11. Describe pricing behavior in the company’s industry: Which competitor, if any, typically increases prices first? What has happened next? Who cuts prices? What happens next? Has pricing behavior been rational/“statesmanlike” in the company’s field of business? Describe pricing “signaling” behavior in the company’s field of business. Describe recent pricing moves.

12. Who is the lowest cost competitor? Why? How sustainable is the competitor’s cost advantage? How easy would it be for another company, perhaps doing business in a way that is different from the way that most competitors do business now, to operate with much lower costs than most of the competitors. (For example, Charles Schwab, a stock brokerage firm that does not pay sales commissions to brokers, can transact share trades at a lower cost per share than Merrill Lynch, which pays brokers commissions on the stock transactions of its customers.)

13. Could new technology have a dramatic impact on the company’s business model, earning power and growth prospects? (For example, when CD rom technology enabled Microsoft to put an encyclopedia on a CD rom that cost less than $1.00 to stamp out, this encyclopedia was sold for $49.00, as compared to prices of $650 - $850 for a printed World Book set and $1600 for an Encyclopedia Britannica set. In some instances, Microsoft’s Encarta encyclopedia was given away as a freebie to purchasers of personal computers. Microsoft’s Encarta took significant unit sales away from World Book and Encyclopedia Britannica and ruined the pricing structures and earning power of these two previously dominant encyclopedia publishers.) How is the Internet affecting, or could it affect, the company and competitors in its field of business? Describe how, if applicable, the Internet has enabled new entrants to compete in the company’s field of business. Describe the new Internet competitors, and the advantage/disadvantages of their business models.

14. Describe the expansion plans and strategies of competitors, including new entrants. Read the annual reports and analysts’ reports concerning competitors to gain a better understanding of their plans.

15. Consider whether the company’s products’ prices are so high that they encourage lower priced product offerings from competitors. In other words, is product pricing so high that competition from lower priced products cause doubt about the sustainability of future earning power and cause doubt about growth prospects over the next 5 to 10 years. (For example, Eastman Kodak had wonderful earnings growth from its U.S. photographic film business until Fuji Photo was able to offer similar quality film at retail prices that were one third less than Kodak’s prices. Kodak’s retail film prices were high enough to permit Fuji to enter the film business in the U.S., and this competition has negatively impacted Kodak’s profitability and earnings growth. Similarly, Kellogg Company had an excellent record of earnings growth that was driven by price increases on its cereal products. High retail prices for Kellogg’s Corn Flakes and Rice Krispies has permitted new copy-cat store brand competitors to enter the business with “Brand X” retail corn flakes priced at a discount to Kellogg’s cereals. These new lower priced generic, copycat cereals have been taking sales away from Kellogg, and Kellogg’s earnings growth has halted.)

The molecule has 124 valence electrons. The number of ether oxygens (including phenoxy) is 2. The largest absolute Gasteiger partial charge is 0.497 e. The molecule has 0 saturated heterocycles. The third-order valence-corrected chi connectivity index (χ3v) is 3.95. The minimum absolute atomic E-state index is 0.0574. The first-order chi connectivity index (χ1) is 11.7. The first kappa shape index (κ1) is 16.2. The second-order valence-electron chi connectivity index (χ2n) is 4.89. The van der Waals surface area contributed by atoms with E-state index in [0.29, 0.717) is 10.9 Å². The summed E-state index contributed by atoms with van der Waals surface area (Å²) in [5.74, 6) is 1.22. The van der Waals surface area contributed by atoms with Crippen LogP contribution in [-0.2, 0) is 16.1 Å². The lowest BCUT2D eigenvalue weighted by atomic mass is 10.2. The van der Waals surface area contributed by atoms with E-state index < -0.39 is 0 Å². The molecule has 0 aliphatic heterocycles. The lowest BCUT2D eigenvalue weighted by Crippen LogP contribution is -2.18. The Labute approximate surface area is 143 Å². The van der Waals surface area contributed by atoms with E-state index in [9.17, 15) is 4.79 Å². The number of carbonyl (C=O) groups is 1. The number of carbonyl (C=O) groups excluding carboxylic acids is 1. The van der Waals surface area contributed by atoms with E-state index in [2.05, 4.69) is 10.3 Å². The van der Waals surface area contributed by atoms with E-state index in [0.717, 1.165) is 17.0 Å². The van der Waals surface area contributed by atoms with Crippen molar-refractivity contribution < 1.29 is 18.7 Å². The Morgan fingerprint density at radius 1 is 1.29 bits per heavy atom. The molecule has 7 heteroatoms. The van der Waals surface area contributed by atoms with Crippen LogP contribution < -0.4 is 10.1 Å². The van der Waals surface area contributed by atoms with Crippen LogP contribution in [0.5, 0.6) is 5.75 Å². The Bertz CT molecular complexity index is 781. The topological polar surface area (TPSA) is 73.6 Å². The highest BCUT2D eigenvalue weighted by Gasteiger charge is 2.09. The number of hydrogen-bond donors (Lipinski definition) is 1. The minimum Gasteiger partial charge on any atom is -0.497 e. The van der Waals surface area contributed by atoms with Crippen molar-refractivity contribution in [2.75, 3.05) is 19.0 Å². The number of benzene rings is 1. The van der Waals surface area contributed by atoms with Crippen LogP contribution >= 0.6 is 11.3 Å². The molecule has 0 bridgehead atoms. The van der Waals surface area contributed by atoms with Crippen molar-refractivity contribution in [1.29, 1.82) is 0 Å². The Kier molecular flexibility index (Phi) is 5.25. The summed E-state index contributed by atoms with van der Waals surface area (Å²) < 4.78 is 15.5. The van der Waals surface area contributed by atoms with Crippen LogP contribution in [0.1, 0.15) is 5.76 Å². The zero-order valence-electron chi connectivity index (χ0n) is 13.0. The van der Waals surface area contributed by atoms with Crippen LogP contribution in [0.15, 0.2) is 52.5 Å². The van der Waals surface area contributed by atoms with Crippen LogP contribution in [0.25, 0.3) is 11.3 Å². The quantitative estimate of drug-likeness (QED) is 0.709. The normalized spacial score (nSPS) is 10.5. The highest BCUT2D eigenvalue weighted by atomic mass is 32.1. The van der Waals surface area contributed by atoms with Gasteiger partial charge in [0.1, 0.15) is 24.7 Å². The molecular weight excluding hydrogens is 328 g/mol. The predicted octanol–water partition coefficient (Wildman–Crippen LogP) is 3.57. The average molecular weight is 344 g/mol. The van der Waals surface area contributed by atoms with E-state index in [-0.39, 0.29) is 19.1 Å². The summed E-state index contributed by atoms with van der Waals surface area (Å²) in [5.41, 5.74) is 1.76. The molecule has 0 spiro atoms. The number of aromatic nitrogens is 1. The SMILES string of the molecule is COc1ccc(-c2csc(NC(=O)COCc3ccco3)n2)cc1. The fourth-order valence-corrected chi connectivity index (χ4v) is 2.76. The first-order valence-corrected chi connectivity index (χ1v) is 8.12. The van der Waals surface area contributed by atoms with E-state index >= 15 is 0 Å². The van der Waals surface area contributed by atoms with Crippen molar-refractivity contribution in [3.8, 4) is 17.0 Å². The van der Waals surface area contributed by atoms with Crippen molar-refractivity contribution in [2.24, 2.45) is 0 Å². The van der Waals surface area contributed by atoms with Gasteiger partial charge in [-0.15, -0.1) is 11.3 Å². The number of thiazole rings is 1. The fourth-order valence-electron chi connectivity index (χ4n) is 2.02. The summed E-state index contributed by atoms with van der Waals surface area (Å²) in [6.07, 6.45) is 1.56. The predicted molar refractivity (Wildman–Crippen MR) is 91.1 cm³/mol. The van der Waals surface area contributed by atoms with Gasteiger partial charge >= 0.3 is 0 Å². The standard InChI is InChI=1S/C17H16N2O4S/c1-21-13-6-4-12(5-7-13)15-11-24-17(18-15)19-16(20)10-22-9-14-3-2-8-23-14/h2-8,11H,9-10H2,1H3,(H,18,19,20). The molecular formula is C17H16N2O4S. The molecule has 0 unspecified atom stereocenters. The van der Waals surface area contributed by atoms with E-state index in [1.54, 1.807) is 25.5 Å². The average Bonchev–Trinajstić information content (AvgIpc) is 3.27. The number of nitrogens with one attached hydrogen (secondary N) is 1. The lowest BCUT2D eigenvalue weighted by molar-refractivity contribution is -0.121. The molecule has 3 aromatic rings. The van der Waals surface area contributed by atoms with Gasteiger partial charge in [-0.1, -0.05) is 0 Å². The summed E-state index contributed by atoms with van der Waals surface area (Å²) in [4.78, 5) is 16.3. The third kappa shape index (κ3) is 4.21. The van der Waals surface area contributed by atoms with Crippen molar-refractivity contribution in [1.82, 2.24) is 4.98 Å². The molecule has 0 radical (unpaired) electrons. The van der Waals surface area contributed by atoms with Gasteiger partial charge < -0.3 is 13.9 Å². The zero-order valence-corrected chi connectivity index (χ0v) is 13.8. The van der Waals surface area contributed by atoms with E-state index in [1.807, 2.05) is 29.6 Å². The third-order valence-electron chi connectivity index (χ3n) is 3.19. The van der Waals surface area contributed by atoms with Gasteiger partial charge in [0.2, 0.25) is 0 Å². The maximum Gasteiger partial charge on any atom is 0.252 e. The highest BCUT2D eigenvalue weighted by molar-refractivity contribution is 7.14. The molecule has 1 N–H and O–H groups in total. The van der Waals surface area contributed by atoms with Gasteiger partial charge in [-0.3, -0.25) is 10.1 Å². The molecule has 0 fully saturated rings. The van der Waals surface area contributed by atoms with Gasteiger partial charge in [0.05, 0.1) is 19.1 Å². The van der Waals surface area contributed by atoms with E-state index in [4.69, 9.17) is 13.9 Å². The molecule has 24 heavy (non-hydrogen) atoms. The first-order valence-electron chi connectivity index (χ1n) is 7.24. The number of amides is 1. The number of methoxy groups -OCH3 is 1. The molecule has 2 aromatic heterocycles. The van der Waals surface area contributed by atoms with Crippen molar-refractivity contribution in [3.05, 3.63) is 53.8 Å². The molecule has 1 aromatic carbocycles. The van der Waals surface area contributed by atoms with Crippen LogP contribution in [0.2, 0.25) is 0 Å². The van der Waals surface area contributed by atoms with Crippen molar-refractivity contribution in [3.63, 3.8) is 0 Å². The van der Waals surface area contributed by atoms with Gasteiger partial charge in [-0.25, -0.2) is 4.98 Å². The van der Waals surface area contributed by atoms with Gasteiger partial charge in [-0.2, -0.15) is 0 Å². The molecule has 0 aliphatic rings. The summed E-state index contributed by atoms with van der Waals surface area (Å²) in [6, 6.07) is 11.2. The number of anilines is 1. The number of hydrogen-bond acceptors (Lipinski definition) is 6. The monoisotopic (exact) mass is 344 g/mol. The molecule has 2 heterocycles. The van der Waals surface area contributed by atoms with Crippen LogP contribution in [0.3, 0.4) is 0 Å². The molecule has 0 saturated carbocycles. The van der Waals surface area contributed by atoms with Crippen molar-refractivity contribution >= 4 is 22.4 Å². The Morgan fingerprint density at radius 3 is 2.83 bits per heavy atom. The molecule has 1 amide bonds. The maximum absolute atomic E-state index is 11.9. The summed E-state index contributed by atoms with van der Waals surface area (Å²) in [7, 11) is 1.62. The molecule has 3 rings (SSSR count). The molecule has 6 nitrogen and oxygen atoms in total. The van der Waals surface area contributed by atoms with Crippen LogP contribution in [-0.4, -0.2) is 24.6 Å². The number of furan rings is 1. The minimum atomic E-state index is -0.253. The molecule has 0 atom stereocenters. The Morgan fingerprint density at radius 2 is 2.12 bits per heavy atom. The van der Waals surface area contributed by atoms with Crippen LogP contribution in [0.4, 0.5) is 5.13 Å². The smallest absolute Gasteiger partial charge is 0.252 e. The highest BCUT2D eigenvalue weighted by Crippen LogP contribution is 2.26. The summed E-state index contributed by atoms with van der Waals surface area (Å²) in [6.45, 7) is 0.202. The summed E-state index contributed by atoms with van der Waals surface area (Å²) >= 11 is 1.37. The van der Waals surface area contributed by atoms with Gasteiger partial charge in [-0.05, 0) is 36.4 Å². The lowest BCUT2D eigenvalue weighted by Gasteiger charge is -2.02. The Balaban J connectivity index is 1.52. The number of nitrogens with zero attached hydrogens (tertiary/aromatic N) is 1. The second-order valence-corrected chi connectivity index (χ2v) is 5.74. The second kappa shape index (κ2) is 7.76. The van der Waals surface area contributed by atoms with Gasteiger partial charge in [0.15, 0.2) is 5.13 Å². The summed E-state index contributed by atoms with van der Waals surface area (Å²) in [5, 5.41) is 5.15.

16. Would it make sense for some existing competitor or new competitor to offer a product similar to the company’s product as a “freebie” giveaway? If so, how might this development affect the company’s competitiveness, earning power and growth prospects? (For example, several companies offer Internet access as a freebie in competition with Internet access provider businesses that charge their customers $20.00 per month for this service. Similarly, American Express recently offered stock brokerage transaction services as a freebie if you open an account with them of a certain asset size.)

17. Talk to customers about the competitive landscape. (For example, when we were studying Dow Jones Company’s Telerate financial information business, we talked to a customer who subscribed to Telerate’s service and learned that most customers subscribed to Telerate in order to obtain certain information about treasury bond prices that would soon become freely available. Once that happened, this customer planned to cancel its many subscriptions to Telerate’s service throughout its offices. This information pointed out a significant risk to Telerate’s earning power and growth prospects.)

18. Talk to competitors about the particular company that is being examined. How do they view its strengths/weaknesses and earnings growth prospects? What do they think of the company’s management?

19. Talk to sales people about the company and the competitive landscape.

20. Talk to the company’s trade association about the particular company and the competitive 
landscape and dynamics.

21. How do you see competition playing out over the next 5 - 10 years? How do you read the strategies of your competitors? How easy is it to enter the business? What prevents new competitors from entering? Are entry barriers sustainable?

22. How does the marketing/sales process work at the customer transaction level in the company’s field of business? Fixed price bids? Long term contracts?, etc.

23. Describe your competitive advantages/disadvantages as compared to each of your competitors. How sustainable are the particular company’s advantages? Why? What prevents the company’s earnings power and growth prospects from getting wrecked by competition? If it seems hard to wreck, then the company probably has sustainable economic advantage.